Monday, December 28, 2015

Entertaining, intriguing and alarming

Entertaining, intriguing and alarming. From How Your Innocent Smartphone Passes On Almost Your Entire Life to the Secret Service by Hans de Zwart.

Interesting throughout regarding just how much can be known about an individual simply through metadata.
From a social network analysis based on Ton’s e-mail traffic, it is possible for us to discern different groups to which he belongs. These clusters are formed by his three e-mail accounts. It may be the case that the groups would look a bit different if we were also to use the metadata from his phone. However, we agreed to not perform any additional investigation, such as actively attempting to discover the identity of the user of a particular number, so as to protect the privacy of those in Ton’s network.

Through his Hotmail account, Ton communicates with friends and acquaintances. Thomas, Thijs and Jaap appear to be the main contributors in a larger group of friends. Judging by their e-mail addresses, this group consists only of men. There is also a line of communication with a separate group headed by someone named ‘Bert’. The nature of this group is the only thing that was censured by Ton. He says that it is simply a personal matter.

We can make out another, smaller group of friends, namely Ton, Huru, Tvanel and Henry. We think that they are friends because they all participate in the e-mail discussion, i.e. they know each other. What’s more, a number of them also send e-mails to, Ton’s address for friends and family.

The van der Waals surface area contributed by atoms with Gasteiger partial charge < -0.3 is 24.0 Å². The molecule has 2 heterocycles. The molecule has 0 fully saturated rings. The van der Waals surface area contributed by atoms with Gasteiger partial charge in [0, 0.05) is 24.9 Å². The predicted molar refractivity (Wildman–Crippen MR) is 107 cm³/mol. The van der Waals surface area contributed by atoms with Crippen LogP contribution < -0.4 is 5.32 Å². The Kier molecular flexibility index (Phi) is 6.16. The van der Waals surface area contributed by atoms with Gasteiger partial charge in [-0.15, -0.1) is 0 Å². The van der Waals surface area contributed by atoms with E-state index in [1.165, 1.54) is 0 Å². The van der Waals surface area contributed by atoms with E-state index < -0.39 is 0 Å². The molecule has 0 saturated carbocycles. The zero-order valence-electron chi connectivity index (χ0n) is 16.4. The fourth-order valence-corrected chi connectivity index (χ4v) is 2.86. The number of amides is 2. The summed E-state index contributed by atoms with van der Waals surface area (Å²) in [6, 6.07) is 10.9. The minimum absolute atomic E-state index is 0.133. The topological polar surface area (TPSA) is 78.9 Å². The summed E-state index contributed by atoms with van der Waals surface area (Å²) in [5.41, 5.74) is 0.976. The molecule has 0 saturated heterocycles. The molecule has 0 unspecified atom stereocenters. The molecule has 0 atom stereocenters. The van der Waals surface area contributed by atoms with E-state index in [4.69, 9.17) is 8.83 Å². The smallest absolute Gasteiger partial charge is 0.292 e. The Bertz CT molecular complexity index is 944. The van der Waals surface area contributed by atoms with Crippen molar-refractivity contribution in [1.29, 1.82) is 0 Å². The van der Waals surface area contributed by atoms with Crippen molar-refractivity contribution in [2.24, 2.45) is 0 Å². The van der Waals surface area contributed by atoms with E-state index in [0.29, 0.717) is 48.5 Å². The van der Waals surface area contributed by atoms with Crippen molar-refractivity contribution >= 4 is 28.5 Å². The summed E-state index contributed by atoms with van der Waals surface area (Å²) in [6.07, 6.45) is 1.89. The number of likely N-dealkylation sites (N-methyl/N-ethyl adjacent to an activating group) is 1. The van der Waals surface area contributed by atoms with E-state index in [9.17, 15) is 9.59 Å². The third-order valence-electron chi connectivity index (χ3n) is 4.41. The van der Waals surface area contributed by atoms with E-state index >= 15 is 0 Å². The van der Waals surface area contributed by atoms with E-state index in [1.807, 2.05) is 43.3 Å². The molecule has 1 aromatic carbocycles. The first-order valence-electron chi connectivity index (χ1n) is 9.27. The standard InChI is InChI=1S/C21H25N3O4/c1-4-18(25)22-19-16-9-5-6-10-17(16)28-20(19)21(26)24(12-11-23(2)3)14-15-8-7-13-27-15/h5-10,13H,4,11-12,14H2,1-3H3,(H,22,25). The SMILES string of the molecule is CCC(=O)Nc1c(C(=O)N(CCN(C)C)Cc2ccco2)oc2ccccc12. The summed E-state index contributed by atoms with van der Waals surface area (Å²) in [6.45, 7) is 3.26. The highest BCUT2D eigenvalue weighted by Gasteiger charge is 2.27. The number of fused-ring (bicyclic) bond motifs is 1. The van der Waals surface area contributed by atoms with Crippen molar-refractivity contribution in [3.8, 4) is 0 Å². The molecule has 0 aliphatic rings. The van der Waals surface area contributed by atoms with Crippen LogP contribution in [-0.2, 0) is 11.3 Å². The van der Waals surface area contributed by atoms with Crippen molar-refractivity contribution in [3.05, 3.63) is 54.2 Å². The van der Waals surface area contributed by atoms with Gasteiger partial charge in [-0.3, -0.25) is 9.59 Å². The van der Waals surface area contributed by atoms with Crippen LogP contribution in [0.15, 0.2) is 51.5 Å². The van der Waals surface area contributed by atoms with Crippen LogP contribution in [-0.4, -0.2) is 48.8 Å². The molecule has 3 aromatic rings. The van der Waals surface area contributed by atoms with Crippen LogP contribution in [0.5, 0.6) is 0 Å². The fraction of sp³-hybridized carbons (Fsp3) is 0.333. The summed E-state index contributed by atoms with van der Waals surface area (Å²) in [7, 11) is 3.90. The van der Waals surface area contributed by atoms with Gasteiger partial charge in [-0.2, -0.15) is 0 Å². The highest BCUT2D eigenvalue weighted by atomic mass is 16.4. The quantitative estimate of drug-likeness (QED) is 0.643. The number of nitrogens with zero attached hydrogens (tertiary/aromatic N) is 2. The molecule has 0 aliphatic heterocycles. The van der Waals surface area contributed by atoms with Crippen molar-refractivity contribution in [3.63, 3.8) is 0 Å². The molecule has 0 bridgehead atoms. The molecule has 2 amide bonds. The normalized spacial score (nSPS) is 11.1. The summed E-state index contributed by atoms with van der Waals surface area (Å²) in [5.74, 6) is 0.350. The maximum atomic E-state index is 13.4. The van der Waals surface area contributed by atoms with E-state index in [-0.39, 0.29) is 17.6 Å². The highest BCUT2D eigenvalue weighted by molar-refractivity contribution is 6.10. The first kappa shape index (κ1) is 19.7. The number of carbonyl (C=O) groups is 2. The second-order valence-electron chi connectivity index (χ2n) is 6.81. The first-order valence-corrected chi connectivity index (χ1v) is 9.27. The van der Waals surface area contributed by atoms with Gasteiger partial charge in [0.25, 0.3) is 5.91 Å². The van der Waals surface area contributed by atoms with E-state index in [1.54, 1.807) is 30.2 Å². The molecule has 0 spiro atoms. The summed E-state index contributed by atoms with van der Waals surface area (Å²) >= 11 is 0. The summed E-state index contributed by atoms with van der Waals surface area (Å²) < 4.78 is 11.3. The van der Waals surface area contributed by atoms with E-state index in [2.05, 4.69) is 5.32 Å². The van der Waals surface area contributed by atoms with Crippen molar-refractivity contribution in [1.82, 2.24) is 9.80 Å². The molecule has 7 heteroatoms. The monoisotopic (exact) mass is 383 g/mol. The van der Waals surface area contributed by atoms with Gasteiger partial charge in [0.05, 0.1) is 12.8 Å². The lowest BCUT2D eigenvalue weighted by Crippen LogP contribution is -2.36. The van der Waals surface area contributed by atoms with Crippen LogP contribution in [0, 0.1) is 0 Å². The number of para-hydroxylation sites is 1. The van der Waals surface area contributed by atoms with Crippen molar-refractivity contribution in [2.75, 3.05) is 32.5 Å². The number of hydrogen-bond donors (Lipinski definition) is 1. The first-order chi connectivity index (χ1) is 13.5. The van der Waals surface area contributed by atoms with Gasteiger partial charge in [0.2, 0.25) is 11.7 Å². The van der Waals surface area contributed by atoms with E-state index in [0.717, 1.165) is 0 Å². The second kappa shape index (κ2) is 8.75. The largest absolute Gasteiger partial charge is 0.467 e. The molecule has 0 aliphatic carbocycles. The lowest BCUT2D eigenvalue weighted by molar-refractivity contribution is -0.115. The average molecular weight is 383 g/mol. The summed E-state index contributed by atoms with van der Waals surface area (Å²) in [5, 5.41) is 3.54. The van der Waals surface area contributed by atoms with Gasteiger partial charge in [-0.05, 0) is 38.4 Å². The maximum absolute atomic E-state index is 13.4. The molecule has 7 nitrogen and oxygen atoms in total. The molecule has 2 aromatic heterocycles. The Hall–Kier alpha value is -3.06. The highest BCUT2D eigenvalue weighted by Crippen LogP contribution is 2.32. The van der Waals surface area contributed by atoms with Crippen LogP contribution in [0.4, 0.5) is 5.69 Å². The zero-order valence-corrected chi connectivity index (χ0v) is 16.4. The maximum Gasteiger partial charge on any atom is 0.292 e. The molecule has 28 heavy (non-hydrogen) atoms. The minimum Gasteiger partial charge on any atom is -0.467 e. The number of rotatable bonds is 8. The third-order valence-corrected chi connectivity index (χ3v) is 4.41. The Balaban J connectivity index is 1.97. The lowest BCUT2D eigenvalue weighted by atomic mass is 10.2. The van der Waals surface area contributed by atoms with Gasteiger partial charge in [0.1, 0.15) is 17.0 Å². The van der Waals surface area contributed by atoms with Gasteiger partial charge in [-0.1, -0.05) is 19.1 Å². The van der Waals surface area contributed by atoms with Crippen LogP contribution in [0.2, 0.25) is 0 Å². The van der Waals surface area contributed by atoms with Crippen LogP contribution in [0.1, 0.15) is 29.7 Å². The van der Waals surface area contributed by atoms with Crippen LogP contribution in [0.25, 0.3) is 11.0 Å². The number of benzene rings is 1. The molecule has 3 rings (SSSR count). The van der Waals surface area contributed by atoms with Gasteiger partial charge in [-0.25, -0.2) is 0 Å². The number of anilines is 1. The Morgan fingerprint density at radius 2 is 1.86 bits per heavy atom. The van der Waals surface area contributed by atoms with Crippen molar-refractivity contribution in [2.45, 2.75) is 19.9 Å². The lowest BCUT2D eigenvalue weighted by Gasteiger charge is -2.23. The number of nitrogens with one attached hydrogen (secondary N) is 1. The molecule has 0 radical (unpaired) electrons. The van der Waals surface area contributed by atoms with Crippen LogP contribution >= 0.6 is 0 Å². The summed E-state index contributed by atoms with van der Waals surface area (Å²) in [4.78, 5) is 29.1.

Lastly, there is also Ton’s work cluster. We see here that his primary contacts are Rejo, Hans and Tim. Tim and Janneke are the only ones who also show up in his personal e-mail correspondence. The number of e-mails sent between him and his six colleagues is strikingly large. There’s apparently a cc-ing culture at Bits of Freedom. It’s rare for Ton to e-mail just one colleague, but when that happens it’s mostly either Rejo or Tim. A lot of e-mails are sent to the group address for all employees.

Ton has relatively little contact with external parties.
No way to tell just how representative Ton might be in his usage patterns, but I suspect he is representative, if not for the whole nation, for at least a subgroup of the nation.
Friends and Acquaintances
Close Friends
Topic specific friends
Work colleagues
What's missing?
Geographical community
What might this look like if you were to examine usage patterns of a large number of people?

Does including phone data change the impression of epistemological closure? This is one week, and presumably steady state. What are the changes over a season and year?

Lots of interesting things to consider.

No comments:

Post a Comment